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Kicking Chemobrain to the Curb

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http://www.ivanhoe.com/channels/p_chann ... ryid=12361

Reported October 24, 2005

CINCINNATI (Ivanhoe Broadcast News) -- Cancer patients often experience fatigue and memory loss from treatment with chemotherapy. It's called "chemobrain," and there's no FDA-approved treatment for it. Now, a new study uncovers a drug that could help.

Melissa Norber's boys love to skateboard. But watching them do it while studying is something she couldn't have done a year ago. "It was hard on my children. It was hard on my husband because I couldn't function, and I couldn't do the things that I wanted to do. I wasn't happy because of that."

After undergoing chemotherapy for breast cancer, Melissa was left with chemobrain, a condition that made fatigue and memory loss part of everyday life. She took part in a study led by Elyse Lower, M.D., a hematologist/oncologist at University of Cincinnati Medical Center. It's the first trial to test a drug's effect on chemobrain symptoms. The drug under study is dexmethylphenidate and is in the Ritalin family.

"At the conclusion of the study, we found that there was a 33-percent improvement in fatigue for those patients who received dexmethylphenidate compared to those patients who received placebo," Dr. Lower tells Ivanhoe.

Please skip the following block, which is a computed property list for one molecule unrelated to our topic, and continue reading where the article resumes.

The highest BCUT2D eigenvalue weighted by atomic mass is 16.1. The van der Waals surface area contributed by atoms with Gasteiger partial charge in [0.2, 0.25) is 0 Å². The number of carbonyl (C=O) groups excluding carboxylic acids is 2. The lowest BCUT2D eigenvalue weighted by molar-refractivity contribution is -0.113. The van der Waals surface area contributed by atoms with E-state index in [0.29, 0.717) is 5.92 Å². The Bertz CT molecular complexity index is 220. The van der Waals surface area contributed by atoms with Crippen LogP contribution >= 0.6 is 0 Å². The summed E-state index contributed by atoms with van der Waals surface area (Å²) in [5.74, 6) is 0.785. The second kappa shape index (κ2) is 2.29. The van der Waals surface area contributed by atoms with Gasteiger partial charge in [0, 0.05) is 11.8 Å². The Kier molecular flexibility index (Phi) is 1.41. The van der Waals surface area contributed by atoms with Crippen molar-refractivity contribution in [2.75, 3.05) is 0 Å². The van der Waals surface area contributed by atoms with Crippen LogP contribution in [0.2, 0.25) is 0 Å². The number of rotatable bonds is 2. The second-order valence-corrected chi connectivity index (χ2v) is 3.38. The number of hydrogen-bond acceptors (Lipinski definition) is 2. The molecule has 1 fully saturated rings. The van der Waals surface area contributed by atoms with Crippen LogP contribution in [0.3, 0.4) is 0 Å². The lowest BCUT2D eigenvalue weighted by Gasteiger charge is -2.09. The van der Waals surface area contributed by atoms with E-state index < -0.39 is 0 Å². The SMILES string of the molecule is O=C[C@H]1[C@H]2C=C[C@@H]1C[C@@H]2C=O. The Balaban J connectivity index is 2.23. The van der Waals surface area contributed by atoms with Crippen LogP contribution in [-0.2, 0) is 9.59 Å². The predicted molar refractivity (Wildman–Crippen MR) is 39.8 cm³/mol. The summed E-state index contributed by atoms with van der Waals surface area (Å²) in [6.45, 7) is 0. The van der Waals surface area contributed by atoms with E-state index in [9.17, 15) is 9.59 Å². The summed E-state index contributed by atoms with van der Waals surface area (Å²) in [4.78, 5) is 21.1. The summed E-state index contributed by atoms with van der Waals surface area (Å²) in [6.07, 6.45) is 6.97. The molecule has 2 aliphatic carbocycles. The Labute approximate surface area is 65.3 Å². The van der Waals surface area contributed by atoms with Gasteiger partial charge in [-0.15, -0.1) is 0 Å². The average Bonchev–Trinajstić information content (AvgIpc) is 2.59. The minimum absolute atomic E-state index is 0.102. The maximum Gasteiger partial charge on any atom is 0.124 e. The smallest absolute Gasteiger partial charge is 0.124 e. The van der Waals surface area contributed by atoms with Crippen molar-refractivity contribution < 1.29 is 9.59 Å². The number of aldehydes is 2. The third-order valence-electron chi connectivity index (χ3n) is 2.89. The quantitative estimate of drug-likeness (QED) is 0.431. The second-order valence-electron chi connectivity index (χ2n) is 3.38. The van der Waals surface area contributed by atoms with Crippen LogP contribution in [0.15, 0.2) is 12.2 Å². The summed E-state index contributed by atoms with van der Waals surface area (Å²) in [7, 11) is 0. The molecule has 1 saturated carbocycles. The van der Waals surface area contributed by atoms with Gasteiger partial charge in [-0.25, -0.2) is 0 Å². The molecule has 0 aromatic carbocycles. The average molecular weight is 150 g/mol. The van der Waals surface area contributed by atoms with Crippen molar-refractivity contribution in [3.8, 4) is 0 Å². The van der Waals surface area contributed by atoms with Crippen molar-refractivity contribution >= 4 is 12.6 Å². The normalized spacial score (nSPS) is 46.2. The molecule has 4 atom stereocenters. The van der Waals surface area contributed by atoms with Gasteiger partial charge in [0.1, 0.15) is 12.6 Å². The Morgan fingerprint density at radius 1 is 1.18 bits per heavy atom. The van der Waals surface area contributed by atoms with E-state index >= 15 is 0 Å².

It also improved memory. It works, but doctor lower isn't exactly sure how. For patients like Melissa, how it works is not as important as that it works. She says: "I rewired the lamp post outside, the fireplace fan and the garage door. I fixed it all, in one day."

And Melissa's not the only one who's noticed the change. Her son, Ryan, says, "It makes me happier now that she's fine."

Melissa is now an honors student and taking life one day at a time.

Dr. Lower says some patients did experience mild side effects like headaches. Also, since the majority of study participants were female breast cancer patients, additional studies will need to be conducted.

This article was reported by Ivanhoe.com, who offers Medical Alerts by e-mail every day of the week. To subscribe, go to: http://www.ivanhoe.com/newsalert/.

If you would like more information, please contact:

Sheryl Hilton

Medical Center Public Relations

University of Cincinnati Medical Center

PO Box 670550 - 165 Health Professions Building

Cincinnati, OH 45267

(513) 558-4561



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